Futurist Manifesto

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Filippo Tommaso Marinetti, author of the Futurist Manifesto.

The Futurist Manifesto, written by the Italian poet Filippo Tommaso Marinetti, was published in the Italian newspaper Gazzetta dell'Emilia in Bologna on 5 February 1909, then in French as Manifeste du futurisme in the newspaper Le Figaro on 20 February 1909. It initiated an artistic philosophy, Futurism, that was a rejection of the past, and a celebration of speed, machinery, violence, youth and industry; it was also an advocation of the modernization and cultural rejuvenation of Italy.

Contents[edit]

The limit of the Italian literature at the end of the "Ottocento" (19th century), its lack of strong contents, its quiet and passive laissez faire, are fought by futurists (see art. 1, 2, 3), and their reaction includes the use of excesses intended to prove the existence of a dynamic surviving Italian intellectual class.

In this period, in which industry is of growing importance in all Europe futurists need to confirm that Italy is present, has an industry, has the power to take part in the new experience, and will find the superior essence of progress in its major symbols: the car and its speed (see art. 4). (Nationalism is never openly declared, but is evident).

Futurists insist that literature will not be overtaken by progress; rather, it will absorb progress in its evolution, and will demonstrate that such progress must manifest in this manner because Man will use this progress to sincerely let his instinctive nature explode. Man is reacting against the potentially overwhelming strength of progress, and shouts out his centrality. Man will use speed, not the opposite (see art. 5 and 6).

Poetry will help Man to consent his soul be part of all that (see art. 6 and 7), indicating a new concept of beauty that will refer to the human instinct of aggression.

The sense of history cannot be neglected: this is a special moment, many things are going to change into new forms and new contents, but Man will be able to pass through these variations, (see art. 8) bringing with himself what comes from the beginning of civilization.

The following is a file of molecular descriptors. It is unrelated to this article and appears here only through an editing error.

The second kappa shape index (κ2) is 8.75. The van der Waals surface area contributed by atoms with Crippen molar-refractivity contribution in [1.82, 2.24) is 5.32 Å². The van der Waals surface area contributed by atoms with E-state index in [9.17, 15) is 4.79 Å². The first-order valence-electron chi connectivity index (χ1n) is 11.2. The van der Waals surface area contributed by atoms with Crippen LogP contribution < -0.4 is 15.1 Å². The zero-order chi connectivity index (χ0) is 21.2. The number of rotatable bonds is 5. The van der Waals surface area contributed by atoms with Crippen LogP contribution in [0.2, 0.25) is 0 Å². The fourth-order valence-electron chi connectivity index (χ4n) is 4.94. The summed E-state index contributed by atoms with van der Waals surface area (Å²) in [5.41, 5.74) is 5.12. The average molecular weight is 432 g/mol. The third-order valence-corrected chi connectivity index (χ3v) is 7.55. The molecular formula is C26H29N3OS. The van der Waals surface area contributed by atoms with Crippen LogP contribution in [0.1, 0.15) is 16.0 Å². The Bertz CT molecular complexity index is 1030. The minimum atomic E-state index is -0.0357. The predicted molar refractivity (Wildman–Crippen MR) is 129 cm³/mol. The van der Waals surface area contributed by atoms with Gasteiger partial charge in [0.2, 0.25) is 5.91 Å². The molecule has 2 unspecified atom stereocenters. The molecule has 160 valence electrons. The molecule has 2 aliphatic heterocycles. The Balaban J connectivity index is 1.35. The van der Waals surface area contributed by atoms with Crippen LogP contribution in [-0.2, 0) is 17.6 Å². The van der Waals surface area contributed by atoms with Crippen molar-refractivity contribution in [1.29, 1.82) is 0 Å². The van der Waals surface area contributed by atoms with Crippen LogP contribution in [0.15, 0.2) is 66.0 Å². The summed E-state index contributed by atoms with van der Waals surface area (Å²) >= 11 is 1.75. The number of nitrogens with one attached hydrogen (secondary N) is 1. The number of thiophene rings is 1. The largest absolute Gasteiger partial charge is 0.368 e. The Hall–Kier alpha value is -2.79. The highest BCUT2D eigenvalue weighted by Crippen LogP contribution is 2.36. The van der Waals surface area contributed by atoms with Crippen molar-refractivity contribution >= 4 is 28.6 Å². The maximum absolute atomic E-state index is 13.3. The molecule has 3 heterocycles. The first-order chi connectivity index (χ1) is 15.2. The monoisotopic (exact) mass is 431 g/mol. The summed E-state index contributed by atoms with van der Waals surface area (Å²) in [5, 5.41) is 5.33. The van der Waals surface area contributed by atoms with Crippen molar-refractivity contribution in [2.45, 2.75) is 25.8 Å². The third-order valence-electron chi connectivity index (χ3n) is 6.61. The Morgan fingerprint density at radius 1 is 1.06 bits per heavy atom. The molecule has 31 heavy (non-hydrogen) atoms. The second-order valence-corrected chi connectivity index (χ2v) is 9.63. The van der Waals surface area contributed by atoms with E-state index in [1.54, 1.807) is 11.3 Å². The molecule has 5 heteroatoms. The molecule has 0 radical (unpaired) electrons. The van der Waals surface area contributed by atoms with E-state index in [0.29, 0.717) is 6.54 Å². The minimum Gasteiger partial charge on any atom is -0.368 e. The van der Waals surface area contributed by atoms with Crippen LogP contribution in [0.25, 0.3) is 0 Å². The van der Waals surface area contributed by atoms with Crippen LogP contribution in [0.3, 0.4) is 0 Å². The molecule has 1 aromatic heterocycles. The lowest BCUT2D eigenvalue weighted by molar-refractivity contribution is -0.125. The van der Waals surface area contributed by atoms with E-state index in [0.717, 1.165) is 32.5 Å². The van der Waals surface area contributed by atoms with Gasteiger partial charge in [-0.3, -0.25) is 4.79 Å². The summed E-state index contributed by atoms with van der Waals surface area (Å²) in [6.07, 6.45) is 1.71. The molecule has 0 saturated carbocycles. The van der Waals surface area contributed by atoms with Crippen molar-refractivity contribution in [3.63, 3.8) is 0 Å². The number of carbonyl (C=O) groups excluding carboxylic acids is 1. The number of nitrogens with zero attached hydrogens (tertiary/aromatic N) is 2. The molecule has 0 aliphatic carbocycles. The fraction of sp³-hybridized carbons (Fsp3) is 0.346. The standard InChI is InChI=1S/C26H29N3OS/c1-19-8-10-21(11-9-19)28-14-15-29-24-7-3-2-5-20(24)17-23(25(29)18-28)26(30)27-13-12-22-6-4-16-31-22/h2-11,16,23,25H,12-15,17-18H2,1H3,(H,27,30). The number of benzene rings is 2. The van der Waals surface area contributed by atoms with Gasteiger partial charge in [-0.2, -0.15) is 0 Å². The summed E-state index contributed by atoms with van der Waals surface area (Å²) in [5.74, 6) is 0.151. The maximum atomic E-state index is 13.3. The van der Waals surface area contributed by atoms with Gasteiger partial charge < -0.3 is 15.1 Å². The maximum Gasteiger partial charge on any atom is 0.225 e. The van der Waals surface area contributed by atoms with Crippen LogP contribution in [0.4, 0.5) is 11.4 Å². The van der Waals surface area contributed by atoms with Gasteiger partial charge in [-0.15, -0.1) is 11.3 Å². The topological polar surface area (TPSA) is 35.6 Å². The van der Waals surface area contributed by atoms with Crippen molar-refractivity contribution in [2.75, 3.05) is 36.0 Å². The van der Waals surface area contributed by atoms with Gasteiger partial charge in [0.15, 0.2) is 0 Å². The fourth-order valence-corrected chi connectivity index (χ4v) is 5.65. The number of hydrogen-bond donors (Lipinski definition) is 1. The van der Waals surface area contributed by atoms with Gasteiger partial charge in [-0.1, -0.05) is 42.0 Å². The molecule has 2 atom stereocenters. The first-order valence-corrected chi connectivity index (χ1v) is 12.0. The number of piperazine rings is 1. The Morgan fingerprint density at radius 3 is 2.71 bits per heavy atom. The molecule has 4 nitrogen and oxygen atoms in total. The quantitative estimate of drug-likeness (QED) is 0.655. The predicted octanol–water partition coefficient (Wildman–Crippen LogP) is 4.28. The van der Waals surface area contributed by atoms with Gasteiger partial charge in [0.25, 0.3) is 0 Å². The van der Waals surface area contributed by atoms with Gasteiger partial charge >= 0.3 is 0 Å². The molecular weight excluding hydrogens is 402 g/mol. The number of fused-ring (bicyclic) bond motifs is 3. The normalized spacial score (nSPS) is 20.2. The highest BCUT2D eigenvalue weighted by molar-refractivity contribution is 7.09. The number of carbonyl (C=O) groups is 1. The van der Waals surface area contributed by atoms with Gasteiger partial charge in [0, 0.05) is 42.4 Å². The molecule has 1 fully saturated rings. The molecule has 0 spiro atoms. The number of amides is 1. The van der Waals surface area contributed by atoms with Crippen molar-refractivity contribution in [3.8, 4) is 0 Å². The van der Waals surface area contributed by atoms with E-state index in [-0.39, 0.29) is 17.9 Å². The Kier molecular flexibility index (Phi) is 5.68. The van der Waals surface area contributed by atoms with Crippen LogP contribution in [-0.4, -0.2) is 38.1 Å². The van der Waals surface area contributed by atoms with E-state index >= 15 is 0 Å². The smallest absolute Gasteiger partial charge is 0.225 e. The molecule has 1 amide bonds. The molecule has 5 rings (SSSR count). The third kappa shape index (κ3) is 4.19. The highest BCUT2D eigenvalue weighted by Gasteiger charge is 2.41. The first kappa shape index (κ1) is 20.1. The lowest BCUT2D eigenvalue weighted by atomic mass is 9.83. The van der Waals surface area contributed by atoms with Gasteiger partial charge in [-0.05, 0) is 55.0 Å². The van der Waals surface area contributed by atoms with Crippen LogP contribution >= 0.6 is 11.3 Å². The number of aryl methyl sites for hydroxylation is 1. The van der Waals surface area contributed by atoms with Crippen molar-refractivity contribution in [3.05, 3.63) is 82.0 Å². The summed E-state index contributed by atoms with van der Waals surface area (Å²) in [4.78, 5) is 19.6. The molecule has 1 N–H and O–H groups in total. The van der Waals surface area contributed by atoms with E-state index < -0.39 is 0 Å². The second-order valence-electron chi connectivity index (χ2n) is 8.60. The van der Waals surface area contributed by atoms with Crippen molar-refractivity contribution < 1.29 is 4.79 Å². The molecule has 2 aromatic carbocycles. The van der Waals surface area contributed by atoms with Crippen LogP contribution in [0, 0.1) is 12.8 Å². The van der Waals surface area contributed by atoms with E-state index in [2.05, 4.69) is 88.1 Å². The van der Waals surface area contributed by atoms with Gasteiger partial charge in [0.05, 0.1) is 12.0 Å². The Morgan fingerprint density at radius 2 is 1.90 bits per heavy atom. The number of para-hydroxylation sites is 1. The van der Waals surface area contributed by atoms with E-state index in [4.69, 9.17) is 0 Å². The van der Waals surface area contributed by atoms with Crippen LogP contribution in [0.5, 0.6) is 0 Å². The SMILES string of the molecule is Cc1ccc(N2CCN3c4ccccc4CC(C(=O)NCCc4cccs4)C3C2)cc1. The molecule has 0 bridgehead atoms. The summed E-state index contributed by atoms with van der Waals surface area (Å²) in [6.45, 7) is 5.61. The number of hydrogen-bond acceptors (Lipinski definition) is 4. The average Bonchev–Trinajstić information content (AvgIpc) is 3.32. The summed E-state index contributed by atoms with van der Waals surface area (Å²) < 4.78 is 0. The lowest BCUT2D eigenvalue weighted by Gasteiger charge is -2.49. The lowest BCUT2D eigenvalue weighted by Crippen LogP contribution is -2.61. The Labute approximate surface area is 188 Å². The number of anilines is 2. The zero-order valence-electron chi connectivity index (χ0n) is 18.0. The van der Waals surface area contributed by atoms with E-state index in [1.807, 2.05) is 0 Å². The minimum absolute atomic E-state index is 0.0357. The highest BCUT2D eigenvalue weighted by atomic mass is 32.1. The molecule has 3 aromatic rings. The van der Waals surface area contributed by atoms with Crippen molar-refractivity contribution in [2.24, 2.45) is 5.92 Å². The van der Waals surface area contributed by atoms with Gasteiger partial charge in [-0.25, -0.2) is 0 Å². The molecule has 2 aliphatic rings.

In article 9, war is defined as a necessity for the health of human spirit, a purification that allows and benefits idealism. Their explicit glorification of war and its "hygienic" properties influenced the ideology of fascism. The Futurist Party, for example, became part of the Combatto Fascisti before the latter's assuming power. F. T. Marinetti was very active in Fascist politics until he withdrew in protest of the "Roman Grandeur" which had come to dominate Fascist aesthetics.

Article 10 states: "We want to demolish museums and libraries, fight morality, feminism and all opportunist and utilitarian cowardice."

Meaning[edit]

This manifesto was published well before the occurrence of any of the 20th Century events which are commonly suggested as a potential meaning of this text. Many of them could not even be imagined yet. For example, the Russian Revolutions of 1917 were the first of the sort "described" by article 11, yet the first of those occurred eight years after the Manifesto's publication.

The effect of the manifesto is even more evident in the Italian version. Not one of the words used is casual; if not the precise form, at least the roots of these words recall those more frequently used during the Middle Ages, particularly during the Rinascimento.

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